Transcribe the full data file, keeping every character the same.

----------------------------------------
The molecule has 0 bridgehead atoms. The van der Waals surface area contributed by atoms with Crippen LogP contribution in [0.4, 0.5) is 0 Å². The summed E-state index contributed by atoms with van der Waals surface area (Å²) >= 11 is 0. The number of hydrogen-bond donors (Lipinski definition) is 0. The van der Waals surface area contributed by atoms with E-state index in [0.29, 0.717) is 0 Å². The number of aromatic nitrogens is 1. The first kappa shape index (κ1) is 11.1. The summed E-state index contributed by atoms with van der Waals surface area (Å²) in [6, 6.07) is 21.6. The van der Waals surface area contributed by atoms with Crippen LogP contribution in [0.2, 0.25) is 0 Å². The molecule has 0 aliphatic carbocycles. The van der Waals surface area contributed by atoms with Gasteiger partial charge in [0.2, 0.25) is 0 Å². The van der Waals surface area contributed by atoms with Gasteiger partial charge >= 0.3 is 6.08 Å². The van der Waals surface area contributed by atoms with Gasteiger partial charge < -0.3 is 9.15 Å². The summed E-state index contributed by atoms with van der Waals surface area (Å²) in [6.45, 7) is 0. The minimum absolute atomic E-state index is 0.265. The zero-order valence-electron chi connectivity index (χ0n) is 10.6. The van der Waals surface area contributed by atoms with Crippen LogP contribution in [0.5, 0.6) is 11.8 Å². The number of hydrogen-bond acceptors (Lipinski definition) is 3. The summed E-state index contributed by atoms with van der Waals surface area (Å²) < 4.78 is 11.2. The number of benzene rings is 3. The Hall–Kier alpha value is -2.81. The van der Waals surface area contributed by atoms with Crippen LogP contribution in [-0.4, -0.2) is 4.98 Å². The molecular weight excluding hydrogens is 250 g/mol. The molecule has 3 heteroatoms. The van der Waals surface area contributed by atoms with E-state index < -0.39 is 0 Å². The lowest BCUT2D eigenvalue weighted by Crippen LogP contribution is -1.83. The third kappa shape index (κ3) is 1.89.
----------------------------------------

The molecule has 0 bridgehead atoms. The van der Waals surface area contributed by atoms with Crippen LogP contribution in [0.4, 0.5) is 0 Å². The summed E-state index contributed by atoms with van der Waals surface area (Å²) >= 11 is 0. The number of hydrogen-bond donors (Lipinski definition) is 0. The van der Waals surface area contributed by atoms with E-state index in [0.29, 0.717) is 0 Å². The number of aromatic nitrogens is 1. The first kappa shape index (κ1) is 11.1. The summed E-state index contributed by atoms with van der Waals surface area (Å²) in [6, 6.07) is 21.6. The van der Waals surface area contributed by atoms with Crippen LogP contribution in [0.2, 0.25) is 0 Å². The molecule has 0 aliphatic carbocycles. The van der Waals surface area contributed by atoms with Gasteiger partial charge in [0.2, 0.25) is 0 Å². The van der Waals surface area contributed by atoms with Gasteiger partial charge >= 0.3 is 6.08 Å². The van der Waals surface area contributed by atoms with Gasteiger partial charge < -0.3 is 9.15 Å². The summed E-state index contributed by atoms with van der Waals surface area (Å²) in [6.45, 7) is 0. The minimum absolute atomic E-state index is 0.265. The zero-order valence-electron chi connectivity index (χ0n) is 10.6. The van der Waals surface area contributed by atoms with Crippen LogP contribution in [0.5, 0.6) is 11.8 Å². The number of hydrogen-bond acceptors (Lipinski definition) is 3. The summed E-state index contributed by atoms with van der Waals surface area (Å²) < 4.78 is 11.2. The number of benzene rings is 3. The Hall–Kier alpha value is -2.81. The van der Waals surface area contributed by atoms with Crippen LogP contribution in [-0.4, -0.2) is 4.98 Å². The molecular weight excluding hydrogens is 250 g/mol. The molecule has 3 heteroatoms. The van der Waals surface area contributed by atoms with E-state index < -0.39 is 0 Å². The lowest BCUT2D eigenvalue weighted by Crippen LogP contribution is -1.83. The third kappa shape index (κ3) is 1.89.